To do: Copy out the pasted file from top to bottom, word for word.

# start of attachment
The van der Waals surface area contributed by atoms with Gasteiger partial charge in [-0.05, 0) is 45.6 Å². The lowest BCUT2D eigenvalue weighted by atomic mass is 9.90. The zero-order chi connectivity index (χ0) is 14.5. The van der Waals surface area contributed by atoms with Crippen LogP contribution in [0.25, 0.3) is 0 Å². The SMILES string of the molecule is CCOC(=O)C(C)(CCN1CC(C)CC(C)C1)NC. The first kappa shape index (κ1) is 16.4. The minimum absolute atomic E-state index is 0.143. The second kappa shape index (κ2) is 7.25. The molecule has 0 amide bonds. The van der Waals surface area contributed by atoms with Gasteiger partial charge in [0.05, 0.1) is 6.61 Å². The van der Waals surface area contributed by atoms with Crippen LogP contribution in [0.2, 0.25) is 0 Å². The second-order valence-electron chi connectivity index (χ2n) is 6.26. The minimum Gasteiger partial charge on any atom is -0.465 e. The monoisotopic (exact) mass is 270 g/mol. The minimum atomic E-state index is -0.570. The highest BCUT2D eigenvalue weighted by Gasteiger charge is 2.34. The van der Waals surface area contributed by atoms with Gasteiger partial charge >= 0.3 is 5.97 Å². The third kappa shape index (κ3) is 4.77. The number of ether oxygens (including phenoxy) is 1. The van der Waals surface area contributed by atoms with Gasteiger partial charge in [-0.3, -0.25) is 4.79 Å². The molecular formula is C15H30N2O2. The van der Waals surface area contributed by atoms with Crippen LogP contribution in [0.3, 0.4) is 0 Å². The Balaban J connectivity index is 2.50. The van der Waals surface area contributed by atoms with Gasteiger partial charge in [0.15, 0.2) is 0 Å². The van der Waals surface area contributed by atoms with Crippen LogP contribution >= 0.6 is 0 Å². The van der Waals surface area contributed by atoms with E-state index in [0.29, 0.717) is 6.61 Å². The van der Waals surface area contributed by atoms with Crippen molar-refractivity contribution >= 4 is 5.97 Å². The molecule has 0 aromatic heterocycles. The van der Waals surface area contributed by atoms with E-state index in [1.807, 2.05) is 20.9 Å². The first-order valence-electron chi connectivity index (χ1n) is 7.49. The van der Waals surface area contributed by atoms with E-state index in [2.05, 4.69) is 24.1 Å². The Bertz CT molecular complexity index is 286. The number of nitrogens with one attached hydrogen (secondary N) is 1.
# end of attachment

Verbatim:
The van der Waals surface area contributed by atoms with Gasteiger partial charge in [-0.05, 0) is 45.6 Å². The lowest BCUT2D eigenvalue weighted by atomic mass is 9.90. The zero-order chi connectivity index (χ0) is 14.5. The van der Waals surface area contributed by atoms with Crippen LogP contribution in [0.25, 0.3) is 0 Å². The SMILES string of the molecule is CCOC(=O)C(C)(CCN1CC(C)CC(C)C1)NC. The first kappa shape index (κ1) is 16.4. The minimum absolute atomic E-state index is 0.143. The second kappa shape index (κ2) is 7.25. The molecule has 0 amide bonds. The van der Waals surface area contributed by atoms with Gasteiger partial charge in [0.05, 0.1) is 6.61 Å². The van der Waals surface area contributed by atoms with Crippen LogP contribution in [0.2, 0.25) is 0 Å². The second-order valence-electron chi connectivity index (χ2n) is 6.26. The minimum Gasteiger partial charge on any atom is -0.465 e. The monoisotopic (exact) mass is 270 g/mol. The minimum atomic E-state index is -0.570. The highest BCUT2D eigenvalue weighted by Gasteiger charge is 2.34. The van der Waals surface area contributed by atoms with Gasteiger partial charge >= 0.3 is 5.97 Å². The third kappa shape index (κ3) is 4.77. The number of ether oxygens (including phenoxy) is 1. The van der Waals surface area contributed by atoms with Gasteiger partial charge in [-0.3, -0.25) is 4.79 Å². The molecular formula is C15H30N2O2. The van der Waals surface area contributed by atoms with Crippen LogP contribution in [0.3, 0.4) is 0 Å². The Balaban J connectivity index is 2.50. The van der Waals surface area contributed by atoms with Gasteiger partial charge in [0.15, 0.2) is 0 Å². The van der Waals surface area contributed by atoms with Crippen LogP contribution >= 0.6 is 0 Å². The van der Waals surface area contributed by atoms with E-state index in [0.29, 0.717) is 6.61 Å². The van der Waals surface area contributed by atoms with Crippen molar-refractivity contribution >= 4 is 5.97 Å². The molecule has 0 aromatic heterocycles. The van der Waals surface area contributed by atoms with E-state index in [1.807, 2.05) is 20.9 Å². The first-order valence-electron chi connectivity index (χ1n) is 7.49. The van der Waals surface area contributed by atoms with E-state index in [2.05, 4.69) is 24.1 Å². The Bertz CT molecular complexity index is 286. The number of nitrogens with one attached hydrogen (secondary N) is 1.